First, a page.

Tag Archives: religion

Religion, Rushdie and the Red Rag…

Do I see a red rag?!

I have just finished reading Salman Rushdie’s article in which he is quite vociferous in denouncing Pakistan as a terrorist state and all Pakistani bureaucracy and government agencies as allies of the fundamentalists.

‘Fundamentalists? The word itself is a misnomer and a huge one at that. Islam as a religion and a way of life is based on fundamentals and if you remove those the essence is lost.

Rushdie’s sentiments are strongly pro-Indian and equally anti-Pakistan. Below the article is a stream of supportive comments from all around the world. The article in question in addition is being circulated widely amongst international facebook and twitter users. There are very few who (judging by the feedback) hold back their passions rather than leapfrogging into a dynamite like rhetoric against ‘terrorism’, jihadis, fundos, beards and the like.

Let us for a moment leave religion out of this debate. What is left then? Salman Rushdie as one human denouncing a whole country full of millions of other humans on the basis of  something that was or was not done by the ruling powers – that is shield Osama Bin Laden?

Alright, let us also suppose that they did shield him… and succeeded… on their own?

If Rushdie’s claim is correct, suddenly I feel like giving Pakistan a pat on the back! We succeeded in shielding OBL from the eyes of Big Brother? I’m dumbstruck.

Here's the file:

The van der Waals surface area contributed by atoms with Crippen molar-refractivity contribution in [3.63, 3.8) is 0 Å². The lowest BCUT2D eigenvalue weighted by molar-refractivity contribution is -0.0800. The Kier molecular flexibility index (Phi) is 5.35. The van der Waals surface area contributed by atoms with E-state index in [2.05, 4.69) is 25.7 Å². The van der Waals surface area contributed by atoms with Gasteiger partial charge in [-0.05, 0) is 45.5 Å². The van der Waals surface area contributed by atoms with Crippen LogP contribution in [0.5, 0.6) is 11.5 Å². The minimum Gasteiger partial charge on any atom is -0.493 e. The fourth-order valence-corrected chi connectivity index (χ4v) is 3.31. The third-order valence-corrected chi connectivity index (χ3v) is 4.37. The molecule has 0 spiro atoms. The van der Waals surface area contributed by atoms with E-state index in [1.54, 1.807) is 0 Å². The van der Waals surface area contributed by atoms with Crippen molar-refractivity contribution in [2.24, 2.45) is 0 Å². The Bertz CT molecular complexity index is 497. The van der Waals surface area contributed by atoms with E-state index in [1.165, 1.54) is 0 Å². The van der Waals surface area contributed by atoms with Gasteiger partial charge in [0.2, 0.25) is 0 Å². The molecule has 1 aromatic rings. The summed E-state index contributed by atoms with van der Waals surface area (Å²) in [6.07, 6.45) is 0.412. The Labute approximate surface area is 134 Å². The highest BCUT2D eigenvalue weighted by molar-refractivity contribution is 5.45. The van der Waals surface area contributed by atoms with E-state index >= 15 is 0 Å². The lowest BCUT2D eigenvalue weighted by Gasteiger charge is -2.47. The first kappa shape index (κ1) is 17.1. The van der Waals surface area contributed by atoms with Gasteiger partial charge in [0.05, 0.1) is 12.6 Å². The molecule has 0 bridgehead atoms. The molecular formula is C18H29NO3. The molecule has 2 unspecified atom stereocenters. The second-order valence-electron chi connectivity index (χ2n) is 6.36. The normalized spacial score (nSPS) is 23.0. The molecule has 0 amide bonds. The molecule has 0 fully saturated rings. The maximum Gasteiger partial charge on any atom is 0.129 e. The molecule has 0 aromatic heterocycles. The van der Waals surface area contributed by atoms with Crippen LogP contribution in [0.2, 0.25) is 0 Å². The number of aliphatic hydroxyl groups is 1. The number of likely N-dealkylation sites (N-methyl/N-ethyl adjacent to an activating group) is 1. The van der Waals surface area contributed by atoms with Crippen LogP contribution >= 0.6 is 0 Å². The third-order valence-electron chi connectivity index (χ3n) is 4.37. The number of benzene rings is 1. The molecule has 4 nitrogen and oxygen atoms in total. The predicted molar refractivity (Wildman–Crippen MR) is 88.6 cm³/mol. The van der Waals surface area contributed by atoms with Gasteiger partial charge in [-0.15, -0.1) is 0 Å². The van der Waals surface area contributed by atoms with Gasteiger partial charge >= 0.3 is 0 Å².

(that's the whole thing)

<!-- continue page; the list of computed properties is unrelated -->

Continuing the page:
Does anyone notice that the common man in Rushdie’s fantasia of a terrorist state has also been suffering due to intermittent bomb blasts and attacks? Does anyone care that several areas in the north ofPakistan had become no-go areas and that it is only recently that the army, which certain intellectuals have been denouncing repeatedly, has managed to clear those areas partially using its manpower – again the common man soldiers?

Religion happens to be one concept that ironically evokes passions in the breasts of even those who do not believe in any religion. Yet when Muslims protest against defamation of their ideals, it is taken as something akin to a stereotypical illiterate, uncouth, barbaric version of Conan the Barbarian.

Pronouncing judgement on a country never creates dialogue – it only creates hatred which in turn breeds more. Suddenly we have a rise of two clearly distinct viewpoints on the web. One professes the kill all the bearded ones hate tirade and the other sticks  to its see what they are like? – Get-them-before-they-get-you part of the conversation.

And every debate has an audience. The ‘humans’ are watching and waiting – for judgement or Judgement day…

Karen Armstrong. The Great ‘Ego’ Divide?

If peace were to be distributed in sugar-coated pills, Dr Karen Armstrong’s face would well adorn its cover. ‘Ego is a barrier  to dialogue’ was the crux of her message in the face of a barrage of questions  aimed at her at Carlton Hotel’s Karachi Literature Festival today 6th  February 2011.